I hate the green shoots metaphor, but I'll use it anyway. And I worry that we'll start hearing it a lot again: earnings season is underway on Wall Street and quarterly numbers are largely looking better than expected. Should we pop the champagne? I wouldn't yet.
Costs Or Revenue?
Did higher revenues or lower costs cause better-than-expected earnings? Let's take a company that hits close to home: Gannet -- the largest U.S. newspaper publisher. Oddly enough, they beat earnings estimates. If the newspaper market is doing better, that's gotta be a great sign for the economy, right? Sure, if that were the case. It isn't.
Bloomberg reports that second-quarter earnings were 46 cents per share, better than analyst estimates of 38 cents per share. But then it explains why:
Gannett implemented its second week of unpaid leave this year during the quarter to save money in an advertising slump. The leaves, combined with declining newsprint costs, helped cut operating expenses by 67 percent to $1.27 billion. Gannett also halted print publication of the Tucson Citizen and announced salary cuts of as much as 6 percent for its broadcasting unit.
Gannet's earnings were better because it cut costs -- not because it had more revenue. In fact, the article says that revenues declined 18%. Until revenues actually start increasing, it's hardly time to say that the economy is on the mend. Sure, profit margins might be better than expected, but unless they're wildly better, it's unlikely that firms laying people off or cutting workers' pay are likely to begin hiring again.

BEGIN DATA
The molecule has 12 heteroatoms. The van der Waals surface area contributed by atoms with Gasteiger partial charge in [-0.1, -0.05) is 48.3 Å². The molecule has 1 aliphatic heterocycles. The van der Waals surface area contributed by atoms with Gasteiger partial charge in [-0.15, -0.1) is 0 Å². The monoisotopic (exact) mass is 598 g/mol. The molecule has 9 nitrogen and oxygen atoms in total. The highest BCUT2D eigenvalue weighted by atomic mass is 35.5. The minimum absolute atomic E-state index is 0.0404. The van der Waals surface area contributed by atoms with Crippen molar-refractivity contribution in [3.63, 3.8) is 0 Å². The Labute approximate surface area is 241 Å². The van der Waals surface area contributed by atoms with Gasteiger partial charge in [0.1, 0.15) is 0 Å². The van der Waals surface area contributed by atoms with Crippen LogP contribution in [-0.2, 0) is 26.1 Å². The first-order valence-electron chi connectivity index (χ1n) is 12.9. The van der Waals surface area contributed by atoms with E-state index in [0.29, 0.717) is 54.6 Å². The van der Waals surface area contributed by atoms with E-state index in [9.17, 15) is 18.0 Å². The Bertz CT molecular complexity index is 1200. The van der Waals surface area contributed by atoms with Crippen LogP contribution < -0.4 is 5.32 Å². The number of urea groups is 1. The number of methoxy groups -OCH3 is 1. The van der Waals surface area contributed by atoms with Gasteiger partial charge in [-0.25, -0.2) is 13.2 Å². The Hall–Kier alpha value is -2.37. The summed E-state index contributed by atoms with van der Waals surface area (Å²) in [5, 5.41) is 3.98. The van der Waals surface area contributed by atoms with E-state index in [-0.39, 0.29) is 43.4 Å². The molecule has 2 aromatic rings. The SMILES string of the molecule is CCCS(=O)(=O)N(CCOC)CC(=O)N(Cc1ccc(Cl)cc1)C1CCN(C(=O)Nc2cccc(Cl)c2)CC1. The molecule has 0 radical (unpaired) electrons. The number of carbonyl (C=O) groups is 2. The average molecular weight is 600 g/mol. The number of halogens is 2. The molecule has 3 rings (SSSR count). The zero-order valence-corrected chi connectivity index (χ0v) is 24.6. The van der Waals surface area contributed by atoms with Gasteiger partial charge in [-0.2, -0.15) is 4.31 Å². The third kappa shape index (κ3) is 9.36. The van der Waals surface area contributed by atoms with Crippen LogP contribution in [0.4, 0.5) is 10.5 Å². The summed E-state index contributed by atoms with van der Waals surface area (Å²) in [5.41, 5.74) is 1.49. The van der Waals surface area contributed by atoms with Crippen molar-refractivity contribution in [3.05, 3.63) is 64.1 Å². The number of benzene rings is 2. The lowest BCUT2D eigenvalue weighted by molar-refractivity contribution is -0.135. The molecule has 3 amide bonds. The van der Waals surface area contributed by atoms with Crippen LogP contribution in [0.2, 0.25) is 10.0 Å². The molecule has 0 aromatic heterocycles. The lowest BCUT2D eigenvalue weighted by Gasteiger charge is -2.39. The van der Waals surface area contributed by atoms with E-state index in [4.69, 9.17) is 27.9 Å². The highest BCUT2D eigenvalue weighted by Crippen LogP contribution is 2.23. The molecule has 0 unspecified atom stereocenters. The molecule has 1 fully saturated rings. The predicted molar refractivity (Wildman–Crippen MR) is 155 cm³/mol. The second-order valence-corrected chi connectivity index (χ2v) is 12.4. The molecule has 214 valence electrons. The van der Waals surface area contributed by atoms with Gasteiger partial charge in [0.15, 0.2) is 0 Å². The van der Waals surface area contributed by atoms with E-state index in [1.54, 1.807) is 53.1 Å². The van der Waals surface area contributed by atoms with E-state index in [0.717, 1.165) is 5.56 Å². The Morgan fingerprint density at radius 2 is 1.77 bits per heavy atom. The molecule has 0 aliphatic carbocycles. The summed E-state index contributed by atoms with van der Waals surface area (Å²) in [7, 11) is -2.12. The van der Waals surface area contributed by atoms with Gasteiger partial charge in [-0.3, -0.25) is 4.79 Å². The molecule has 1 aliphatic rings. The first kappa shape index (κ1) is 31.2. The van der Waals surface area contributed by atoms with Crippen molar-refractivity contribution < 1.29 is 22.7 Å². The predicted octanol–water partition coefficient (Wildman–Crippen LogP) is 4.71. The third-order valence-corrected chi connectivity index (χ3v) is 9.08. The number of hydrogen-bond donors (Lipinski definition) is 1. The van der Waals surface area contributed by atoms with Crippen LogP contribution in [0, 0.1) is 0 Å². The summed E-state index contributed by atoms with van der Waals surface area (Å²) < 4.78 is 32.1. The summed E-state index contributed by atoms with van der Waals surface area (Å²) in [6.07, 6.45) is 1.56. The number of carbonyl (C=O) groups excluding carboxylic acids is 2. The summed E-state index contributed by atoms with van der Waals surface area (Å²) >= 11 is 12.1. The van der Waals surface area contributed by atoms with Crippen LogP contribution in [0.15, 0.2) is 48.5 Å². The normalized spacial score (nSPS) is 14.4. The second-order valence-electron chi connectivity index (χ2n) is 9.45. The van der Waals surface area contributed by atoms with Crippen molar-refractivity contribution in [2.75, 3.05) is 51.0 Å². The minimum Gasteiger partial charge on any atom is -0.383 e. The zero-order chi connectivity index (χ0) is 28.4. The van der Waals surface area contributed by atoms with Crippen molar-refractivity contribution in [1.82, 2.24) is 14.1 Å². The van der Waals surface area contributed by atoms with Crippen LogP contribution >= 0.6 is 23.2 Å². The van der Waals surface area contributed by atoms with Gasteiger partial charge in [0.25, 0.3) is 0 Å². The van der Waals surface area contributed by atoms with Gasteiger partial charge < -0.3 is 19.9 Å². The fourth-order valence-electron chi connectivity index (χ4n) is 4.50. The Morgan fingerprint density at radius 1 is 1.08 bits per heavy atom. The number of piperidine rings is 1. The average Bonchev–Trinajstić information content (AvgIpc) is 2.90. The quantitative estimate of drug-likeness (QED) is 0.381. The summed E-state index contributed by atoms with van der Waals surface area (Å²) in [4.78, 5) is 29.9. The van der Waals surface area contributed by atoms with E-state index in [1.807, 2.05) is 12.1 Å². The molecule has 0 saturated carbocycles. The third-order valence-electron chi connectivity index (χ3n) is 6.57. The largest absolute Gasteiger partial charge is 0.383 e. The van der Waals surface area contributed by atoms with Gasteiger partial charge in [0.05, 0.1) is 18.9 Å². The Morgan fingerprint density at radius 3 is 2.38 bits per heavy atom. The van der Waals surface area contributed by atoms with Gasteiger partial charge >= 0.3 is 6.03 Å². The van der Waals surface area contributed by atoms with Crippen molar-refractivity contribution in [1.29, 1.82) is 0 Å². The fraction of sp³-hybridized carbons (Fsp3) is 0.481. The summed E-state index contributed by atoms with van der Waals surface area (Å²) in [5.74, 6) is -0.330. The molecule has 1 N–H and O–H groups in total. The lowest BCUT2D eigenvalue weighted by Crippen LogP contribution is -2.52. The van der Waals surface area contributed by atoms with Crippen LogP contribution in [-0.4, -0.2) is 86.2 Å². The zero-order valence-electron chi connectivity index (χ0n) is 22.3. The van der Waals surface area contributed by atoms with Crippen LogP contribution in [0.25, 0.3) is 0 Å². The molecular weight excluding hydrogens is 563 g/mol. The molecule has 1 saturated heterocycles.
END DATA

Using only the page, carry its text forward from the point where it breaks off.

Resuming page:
How Bad Is Better?
How bad were expectations? If you expect utter failure, but only get partial failure, is that reason to celebrate? Case-in-point: aluminum producer Alcoa's earnings. As the Chicago Tribune reported:
Pittsburgh-based Alcoa's quarterly loss amounted to 47 cents per share. A year earlier, the company earned $546 million, or 66 cents per share. The loss excluding items was 26 cents a share; analysts had projected a 38-cent loss.
So instead of 38 cents per share, Alcoa only lost 26 cents per share. That not terrible news, but I have a hard time calling it good. In fact, it's still pretty bad. Instead of proving that the economy is on the mend, this merely proves that analysts are a little too pessimistic, but clearly not entirely off-base.
The Recipe For Success
What factors led to the success? Take Goldman Sachs for example. As Megan noted yesterday, they had a great quarter. I didn't find this that surprising, because I think Goldman could probably even find a way to profit off being held up at gunpoint. Still, given how badly banks are said to have been doing lately, their earnings seem somewhat remarkable. Megan explains the likely reason for their triumph:
This is not actually hugely surprising, given that three of their biggest competitors went out of business or were acquired in the last year; as financial markets unfroze, Goldman, which had one of the cleanest balance sheets, was bound to see a hefty increase in their profits.
Exactly. They did not profit because of growth in the economy, better consumer confidence or some other green shoot-like phenomenon. They did well due to the quality of their brand and less competition. Again, this is not good news for the larger economy, just for Goldman and other banks with a solid brand name that will benefit from less competition.
What I've always found wacky about the stock market is that expectations are really all that matter. While there's certainly some legitimate joy to be derived by finding out that things might not be quite as bad as we thought, that's different from saying that they're good, or getting better. Certainly, earnings beating expectations is not a bad thing, but it's important to take these numbers with a grain of salt, while considering the context of the broader economy.